This is the video transcript. To watch the video for this episode click here.
GRANT: This is the 300th week of GrowingDeer.tv. We’ve never had a repeat episode and never missed a week, during the past 300 weeks. We’ve been blessed with health, lots of subjects and a great audience. Thanks for being part of our team.
GRANT: We receive a lot of questions about opportunities to join the GrowingDeer Team. If you enjoy videoing your hunts, or just want to be more involved with the GrowingDeer Team, check out the field staff option. There are no hidden fees and it’s easy to join. Simply go to our webpage and click on the field staff links.
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GRANT: This time of year – couple weeks before season opens – I’m still using a blind bale technique, just to get that muscle memory locked in and have perfect form. But in addition, I like shooting 3D targets. I like focusing on that kill zone and not on a dot. A deer’s not gonna have a dot come this fall, and it really helps me to focus on tucking in right behind that shoulder and the lower third of the body cavity.
GRANT: Most of us hunt from an elevated blind, or a treestand, and there’s a little bit difference in your shooting form, when you’re shooting from an elevated position to shooting off the ground. You want to bend your body. Cause if you just stand here then crank your bow down, it changes all the physics. Remember, we did blind bale, just to get the form exactly right, so you want to bend at the waist, keep everything up here exactly the same.
GRANT: I consider practicing from an elevated position critical before we go deer hunting. It gives me the confidence I need, when that big buck is below my stand.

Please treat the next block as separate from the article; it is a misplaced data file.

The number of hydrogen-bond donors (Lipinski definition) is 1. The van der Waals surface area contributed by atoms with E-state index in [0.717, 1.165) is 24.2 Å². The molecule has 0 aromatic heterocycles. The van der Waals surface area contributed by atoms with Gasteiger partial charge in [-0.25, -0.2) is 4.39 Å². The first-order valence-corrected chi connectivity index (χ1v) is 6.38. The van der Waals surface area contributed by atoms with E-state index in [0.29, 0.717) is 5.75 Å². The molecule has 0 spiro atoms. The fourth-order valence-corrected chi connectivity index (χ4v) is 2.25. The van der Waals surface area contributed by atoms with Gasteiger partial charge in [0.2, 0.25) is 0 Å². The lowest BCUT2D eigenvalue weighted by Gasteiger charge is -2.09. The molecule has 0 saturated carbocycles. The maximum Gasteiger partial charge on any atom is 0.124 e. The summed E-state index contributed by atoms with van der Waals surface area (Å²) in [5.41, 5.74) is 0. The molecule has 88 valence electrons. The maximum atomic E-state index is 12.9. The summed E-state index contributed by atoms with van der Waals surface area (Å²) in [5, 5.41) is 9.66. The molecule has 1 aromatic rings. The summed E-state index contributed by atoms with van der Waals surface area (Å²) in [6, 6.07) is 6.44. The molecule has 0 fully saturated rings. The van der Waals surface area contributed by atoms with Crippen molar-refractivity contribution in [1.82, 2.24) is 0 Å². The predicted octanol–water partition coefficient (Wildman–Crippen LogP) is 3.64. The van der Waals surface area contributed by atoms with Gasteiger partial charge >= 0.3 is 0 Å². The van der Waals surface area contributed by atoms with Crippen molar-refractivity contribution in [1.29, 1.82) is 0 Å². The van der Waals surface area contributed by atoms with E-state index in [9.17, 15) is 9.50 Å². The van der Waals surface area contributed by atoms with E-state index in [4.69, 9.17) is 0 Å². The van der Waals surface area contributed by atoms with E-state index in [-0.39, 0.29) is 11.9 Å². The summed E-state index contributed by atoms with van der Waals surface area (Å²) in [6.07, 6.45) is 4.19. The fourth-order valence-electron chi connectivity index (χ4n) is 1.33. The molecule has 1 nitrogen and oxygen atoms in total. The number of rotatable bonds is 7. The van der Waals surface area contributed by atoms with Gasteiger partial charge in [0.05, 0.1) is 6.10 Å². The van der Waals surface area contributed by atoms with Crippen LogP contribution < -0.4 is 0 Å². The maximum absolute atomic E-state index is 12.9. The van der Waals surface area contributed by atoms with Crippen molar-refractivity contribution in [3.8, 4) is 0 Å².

GRANT: We receive a lot of pictures of bucks with an obvious injury, and usually, there’s a question with the picture that ask, “Should this buck be put on my hit list?” You may recall, for several years, I chased a buck we’d named Split Brow. Split Brow was easy to identify on the Reconyx pictures because he was blind in one eye.
GRANT: During the years he was blind, his rack increased in size, and he, obviously, was very good at avoiding hunters. Split Brow was blind and on our hit list for three years, before I finally tagged him.
GRANT: Whitetails can clearly survive most injuries that would knock humans off their feet. Split Brow’s a perfect example. This year, another buck has showed up on our Reconyx that’s blind in one eye.
GRANT: He’s a good looking buck, but all the pictures so far, pretty much show him facing the camera and Adam, or I, haven’t been able to accurately estimate his age.
ADAM: Deer season is less than a month away for us, and it’s gonna be opening up soon for a lot of hunters. And what that means, there’s gonna be a lot of guys climbing up the tree and getting in their deer stands.
GRANT: Every year, I receive emails from multiple hunters that have had a treestand accident and can no longer hunt.
ADAM: There’s four main components that keep us safe on every hunt: a full body harness, a rock solid stand that’s not gonna move when we’re climbing in and out of the tree, a safeline and a lineman’s rope. These four components allow us to be harnessed in from the ground up to the tree, throughout the hunt and back down to the ground.